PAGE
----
When I teach classes on writing resumes, sometimes, to get a laugh out of the audience, I adopt a ‘Ben Stein’ tone (ala “Ferris Bueller’s Day Off) to provide a dramatic example of how boring people’s resumes can be: “I did this, and I did that, and that’s that.”
No one wants to read a dry boring resume and try to figure out the person behind the piece of paper. Which is all the more reason why you need to integrate a proactive, dynamic voice to this document!
The real key behind adding energy behind the words is to look for active voice words to start your accomplishment statements (under your employment experience). Starting off sentences with words like, “Engineered”, “Conducted”, “Transformed”, “Spearheaded” or “Boosted” add that extra ‘oomph’ in your accomplishments. You can successfully frame your accomplishments around job duties, but tell the prospective employer what you did, how you did it and what the end result was to your previous employer.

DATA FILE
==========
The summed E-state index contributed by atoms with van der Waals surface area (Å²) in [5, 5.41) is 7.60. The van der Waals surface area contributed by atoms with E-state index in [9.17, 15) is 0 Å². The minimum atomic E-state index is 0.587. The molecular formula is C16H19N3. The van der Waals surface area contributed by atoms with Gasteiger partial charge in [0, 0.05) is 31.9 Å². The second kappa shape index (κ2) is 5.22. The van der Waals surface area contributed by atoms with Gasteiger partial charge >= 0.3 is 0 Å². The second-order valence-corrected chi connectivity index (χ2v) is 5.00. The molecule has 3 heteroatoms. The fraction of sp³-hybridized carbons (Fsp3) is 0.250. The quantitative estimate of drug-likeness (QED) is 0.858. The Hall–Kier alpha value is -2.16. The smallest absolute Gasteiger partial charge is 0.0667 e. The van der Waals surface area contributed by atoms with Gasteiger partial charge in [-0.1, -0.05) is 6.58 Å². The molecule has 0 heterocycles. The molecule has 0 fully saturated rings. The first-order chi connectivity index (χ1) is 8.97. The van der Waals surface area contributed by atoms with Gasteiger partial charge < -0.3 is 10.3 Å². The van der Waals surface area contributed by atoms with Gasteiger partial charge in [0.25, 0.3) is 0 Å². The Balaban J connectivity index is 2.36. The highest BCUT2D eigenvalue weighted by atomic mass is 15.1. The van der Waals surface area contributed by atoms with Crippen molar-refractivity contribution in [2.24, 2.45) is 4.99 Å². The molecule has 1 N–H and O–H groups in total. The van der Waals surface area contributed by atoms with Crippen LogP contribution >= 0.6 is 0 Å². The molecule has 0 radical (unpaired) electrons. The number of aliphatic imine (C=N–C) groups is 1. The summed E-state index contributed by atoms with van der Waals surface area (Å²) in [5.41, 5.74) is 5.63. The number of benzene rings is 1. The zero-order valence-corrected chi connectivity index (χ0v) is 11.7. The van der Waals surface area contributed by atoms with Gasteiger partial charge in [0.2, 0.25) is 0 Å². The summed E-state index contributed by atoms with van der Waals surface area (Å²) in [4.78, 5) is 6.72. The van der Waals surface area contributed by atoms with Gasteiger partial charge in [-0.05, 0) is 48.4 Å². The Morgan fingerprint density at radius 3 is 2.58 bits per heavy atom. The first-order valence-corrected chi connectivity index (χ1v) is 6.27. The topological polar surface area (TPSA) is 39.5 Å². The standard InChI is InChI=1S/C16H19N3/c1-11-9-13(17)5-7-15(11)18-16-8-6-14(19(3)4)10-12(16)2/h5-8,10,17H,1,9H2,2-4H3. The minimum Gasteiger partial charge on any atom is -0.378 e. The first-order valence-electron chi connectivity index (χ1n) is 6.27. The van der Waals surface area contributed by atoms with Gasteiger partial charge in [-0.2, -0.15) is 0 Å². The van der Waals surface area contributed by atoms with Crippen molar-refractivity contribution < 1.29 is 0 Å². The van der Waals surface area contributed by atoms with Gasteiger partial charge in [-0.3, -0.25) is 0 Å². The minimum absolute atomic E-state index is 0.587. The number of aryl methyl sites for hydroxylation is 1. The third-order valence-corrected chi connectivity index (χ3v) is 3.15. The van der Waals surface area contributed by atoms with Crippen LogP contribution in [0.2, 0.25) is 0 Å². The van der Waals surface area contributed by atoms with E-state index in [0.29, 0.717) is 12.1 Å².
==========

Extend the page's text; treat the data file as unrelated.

Being grounded in how the work you did and results you obtained fit into the overall organizational impact. This shows your leadership and vision, and speaks directly to how you are able to grasp the big picture and deliver valuable outcomes to employers in terms that they understand.
Most for-profit companies want to know how you can make money, save money or save time. Non-profit organizations want to know how you can expand services, reach more people, expand fundraising streams and impact the constituency they serve. Conversely, government agencies focus on regulation, compliance and driving projects.
Your goal is to get at the root of what your target company is looking for, frame what you did in active voice terms, and build the VALUE of what you’ve accomplished.
This alone is of great value to employers, and demonstrates how much of an active asset you are to the prospective employer!